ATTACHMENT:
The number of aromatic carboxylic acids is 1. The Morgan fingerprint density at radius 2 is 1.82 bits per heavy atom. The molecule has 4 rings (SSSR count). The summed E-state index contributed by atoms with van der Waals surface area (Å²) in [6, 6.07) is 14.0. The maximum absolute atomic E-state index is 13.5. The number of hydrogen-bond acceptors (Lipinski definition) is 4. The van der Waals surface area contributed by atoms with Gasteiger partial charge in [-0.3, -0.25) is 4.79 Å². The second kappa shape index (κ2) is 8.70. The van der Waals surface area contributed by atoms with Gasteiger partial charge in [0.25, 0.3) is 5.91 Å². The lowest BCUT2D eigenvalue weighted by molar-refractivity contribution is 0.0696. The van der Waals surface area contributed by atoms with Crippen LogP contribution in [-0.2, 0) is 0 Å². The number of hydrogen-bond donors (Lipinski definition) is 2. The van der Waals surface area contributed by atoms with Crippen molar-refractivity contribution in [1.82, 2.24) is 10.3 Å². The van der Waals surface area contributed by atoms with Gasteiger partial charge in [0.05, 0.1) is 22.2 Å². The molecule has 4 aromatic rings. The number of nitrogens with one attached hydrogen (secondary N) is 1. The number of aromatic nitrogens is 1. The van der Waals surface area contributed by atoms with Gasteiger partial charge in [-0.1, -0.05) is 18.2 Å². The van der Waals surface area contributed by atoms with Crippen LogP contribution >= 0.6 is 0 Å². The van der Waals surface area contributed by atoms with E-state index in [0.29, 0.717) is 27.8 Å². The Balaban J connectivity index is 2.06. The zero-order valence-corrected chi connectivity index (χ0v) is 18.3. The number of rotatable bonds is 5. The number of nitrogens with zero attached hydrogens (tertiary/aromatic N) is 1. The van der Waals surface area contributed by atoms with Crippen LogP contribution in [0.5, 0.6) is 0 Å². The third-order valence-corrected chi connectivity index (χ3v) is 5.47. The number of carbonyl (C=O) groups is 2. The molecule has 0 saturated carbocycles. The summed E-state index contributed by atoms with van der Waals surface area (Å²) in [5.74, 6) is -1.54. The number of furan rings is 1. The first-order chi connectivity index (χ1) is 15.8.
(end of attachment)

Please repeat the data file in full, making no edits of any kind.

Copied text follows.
The number of aromatic carboxylic acids is 1. The Morgan fingerprint density at radius 2 is 1.82 bits per heavy atom. The molecule has 4 rings (SSSR count). The summed E-state index contributed by atoms with van der Waals surface area (Å²) in [6, 6.07) is 14.0. The maximum absolute atomic E-state index is 13.5. The number of hydrogen-bond acceptors (Lipinski definition) is 4. The van der Waals surface area contributed by atoms with Gasteiger partial charge in [-0.3, -0.25) is 4.79 Å². The second kappa shape index (κ2) is 8.70. The van der Waals surface area contributed by atoms with Gasteiger partial charge in [0.25, 0.3) is 5.91 Å². The lowest BCUT2D eigenvalue weighted by molar-refractivity contribution is 0.0696. The van der Waals surface area contributed by atoms with Crippen LogP contribution in [-0.2, 0) is 0 Å². The number of hydrogen-bond donors (Lipinski definition) is 2. The van der Waals surface area contributed by atoms with Crippen molar-refractivity contribution in [1.82, 2.24) is 10.3 Å². The van der Waals surface area contributed by atoms with Gasteiger partial charge in [0.05, 0.1) is 22.2 Å². The molecule has 4 aromatic rings. The number of nitrogens with one attached hydrogen (secondary N) is 1. The number of aromatic nitrogens is 1. The van der Waals surface area contributed by atoms with Gasteiger partial charge in [-0.1, -0.05) is 18.2 Å². The van der Waals surface area contributed by atoms with Crippen LogP contribution >= 0.6 is 0 Å². The van der Waals surface area contributed by atoms with E-state index in [0.29, 0.717) is 27.8 Å². The Balaban J connectivity index is 2.06. The zero-order valence-corrected chi connectivity index (χ0v) is 18.3. The number of rotatable bonds is 5. The number of nitrogens with zero attached hydrogens (tertiary/aromatic N) is 1. The van der Waals surface area contributed by atoms with Crippen LogP contribution in [0.5, 0.6) is 0 Å². The third-order valence-corrected chi connectivity index (χ3v) is 5.47. The number of carbonyl (C=O) groups is 2. The molecule has 0 saturated carbocycles. The summed E-state index contributed by atoms with van der Waals surface area (Å²) in [5.74, 6) is -1.54. The number of furan rings is 1. The first-order chi connectivity index (χ1) is 15.8.